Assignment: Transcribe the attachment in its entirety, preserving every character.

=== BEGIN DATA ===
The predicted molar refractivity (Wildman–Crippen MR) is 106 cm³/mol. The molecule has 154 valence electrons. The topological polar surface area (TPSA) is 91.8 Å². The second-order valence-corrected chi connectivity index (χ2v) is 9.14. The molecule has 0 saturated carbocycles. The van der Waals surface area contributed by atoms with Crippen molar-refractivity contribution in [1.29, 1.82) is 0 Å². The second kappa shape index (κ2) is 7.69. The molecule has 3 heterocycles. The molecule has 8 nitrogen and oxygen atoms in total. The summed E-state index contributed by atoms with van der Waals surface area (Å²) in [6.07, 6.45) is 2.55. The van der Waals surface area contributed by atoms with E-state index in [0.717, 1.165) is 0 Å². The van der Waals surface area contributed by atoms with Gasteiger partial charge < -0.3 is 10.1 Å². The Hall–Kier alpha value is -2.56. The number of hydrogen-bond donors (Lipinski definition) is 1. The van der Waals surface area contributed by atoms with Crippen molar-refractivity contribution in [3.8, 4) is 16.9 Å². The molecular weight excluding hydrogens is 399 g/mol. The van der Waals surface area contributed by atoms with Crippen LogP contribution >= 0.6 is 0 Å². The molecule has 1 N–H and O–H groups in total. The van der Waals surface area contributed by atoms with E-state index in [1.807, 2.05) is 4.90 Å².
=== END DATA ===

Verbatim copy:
The predicted molar refractivity (Wildman–Crippen MR) is 106 cm³/mol. The molecule has 154 valence electrons. The topological polar surface area (TPSA) is 91.8 Å². The second-order valence-corrected chi connectivity index (χ2v) is 9.14. The molecule has 0 saturated carbocycles. The van der Waals surface area contributed by atoms with Crippen molar-refractivity contribution in [1.29, 1.82) is 0 Å². The second kappa shape index (κ2) is 7.69. The molecule has 3 heterocycles. The molecule has 8 nitrogen and oxygen atoms in total. The summed E-state index contributed by atoms with van der Waals surface area (Å²) in [6.07, 6.45) is 2.55. The van der Waals surface area contributed by atoms with E-state index in [0.717, 1.165) is 0 Å². The van der Waals surface area contributed by atoms with Gasteiger partial charge < -0.3 is 10.1 Å². The Hall–Kier alpha value is -2.56. The number of hydrogen-bond donors (Lipinski definition) is 1. The van der Waals surface area contributed by atoms with Crippen molar-refractivity contribution in [3.8, 4) is 16.9 Å². The molecular weight excluding hydrogens is 399 g/mol. The van der Waals surface area contributed by atoms with Crippen LogP contribution >= 0.6 is 0 Å². The molecule has 1 N–H and O–H groups in total. The van der Waals surface area contributed by atoms with E-state index in [1.807, 2.05) is 4.90 Å².